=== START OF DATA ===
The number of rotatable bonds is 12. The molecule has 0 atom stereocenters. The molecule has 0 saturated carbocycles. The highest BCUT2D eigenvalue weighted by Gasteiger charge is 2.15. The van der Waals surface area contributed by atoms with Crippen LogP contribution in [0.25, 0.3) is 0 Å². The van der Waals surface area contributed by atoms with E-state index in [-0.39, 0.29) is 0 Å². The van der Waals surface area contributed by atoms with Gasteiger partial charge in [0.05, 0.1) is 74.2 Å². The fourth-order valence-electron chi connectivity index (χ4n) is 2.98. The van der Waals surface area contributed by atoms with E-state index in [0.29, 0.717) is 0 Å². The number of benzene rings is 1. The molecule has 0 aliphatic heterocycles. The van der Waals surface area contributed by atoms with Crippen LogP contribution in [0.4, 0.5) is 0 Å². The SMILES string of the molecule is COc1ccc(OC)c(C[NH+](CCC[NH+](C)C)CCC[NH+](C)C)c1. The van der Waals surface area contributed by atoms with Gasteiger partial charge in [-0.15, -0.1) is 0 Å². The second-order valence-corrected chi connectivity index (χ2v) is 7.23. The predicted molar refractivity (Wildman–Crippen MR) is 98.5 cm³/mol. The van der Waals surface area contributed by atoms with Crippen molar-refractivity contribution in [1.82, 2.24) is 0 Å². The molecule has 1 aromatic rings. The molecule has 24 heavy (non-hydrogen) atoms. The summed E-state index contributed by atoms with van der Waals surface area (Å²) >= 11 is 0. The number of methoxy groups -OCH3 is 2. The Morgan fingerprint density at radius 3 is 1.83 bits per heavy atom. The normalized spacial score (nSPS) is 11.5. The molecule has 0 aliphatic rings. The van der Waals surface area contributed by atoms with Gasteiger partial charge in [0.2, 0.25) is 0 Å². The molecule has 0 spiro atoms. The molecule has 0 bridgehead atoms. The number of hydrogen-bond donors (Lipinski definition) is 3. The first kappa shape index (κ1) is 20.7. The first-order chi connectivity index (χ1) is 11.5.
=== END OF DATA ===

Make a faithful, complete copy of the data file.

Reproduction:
The number of rotatable bonds is 12. The molecule has 0 atom stereocenters. The molecule has 0 saturated carbocycles. The highest BCUT2D eigenvalue weighted by Gasteiger charge is 2.15. The van der Waals surface area contributed by atoms with Crippen LogP contribution in [0.25, 0.3) is 0 Å². The van der Waals surface area contributed by atoms with E-state index in [-0.39, 0.29) is 0 Å². The van der Waals surface area contributed by atoms with Gasteiger partial charge in [0.05, 0.1) is 74.2 Å². The fourth-order valence-electron chi connectivity index (χ4n) is 2.98. The van der Waals surface area contributed by atoms with E-state index in [0.29, 0.717) is 0 Å². The number of benzene rings is 1. The molecule has 0 aliphatic heterocycles. The van der Waals surface area contributed by atoms with Crippen LogP contribution in [0.4, 0.5) is 0 Å². The SMILES string of the molecule is COc1ccc(OC)c(C[NH+](CCC[NH+](C)C)CCC[NH+](C)C)c1. The van der Waals surface area contributed by atoms with Gasteiger partial charge in [-0.15, -0.1) is 0 Å². The second-order valence-corrected chi connectivity index (χ2v) is 7.23. The predicted molar refractivity (Wildman–Crippen MR) is 98.5 cm³/mol. The van der Waals surface area contributed by atoms with Crippen molar-refractivity contribution in [1.82, 2.24) is 0 Å². The molecule has 1 aromatic rings. The molecule has 24 heavy (non-hydrogen) atoms. The summed E-state index contributed by atoms with van der Waals surface area (Å²) >= 11 is 0. The number of methoxy groups -OCH3 is 2. The Morgan fingerprint density at radius 3 is 1.83 bits per heavy atom. The normalized spacial score (nSPS) is 11.5. The molecule has 0 aliphatic rings. The van der Waals surface area contributed by atoms with Gasteiger partial charge in [0.2, 0.25) is 0 Å². The molecule has 0 spiro atoms. The molecule has 0 bridgehead atoms. The number of hydrogen-bond donors (Lipinski definition) is 3. The first kappa shape index (κ1) is 20.7. The first-order chi connectivity index (χ1) is 11.5.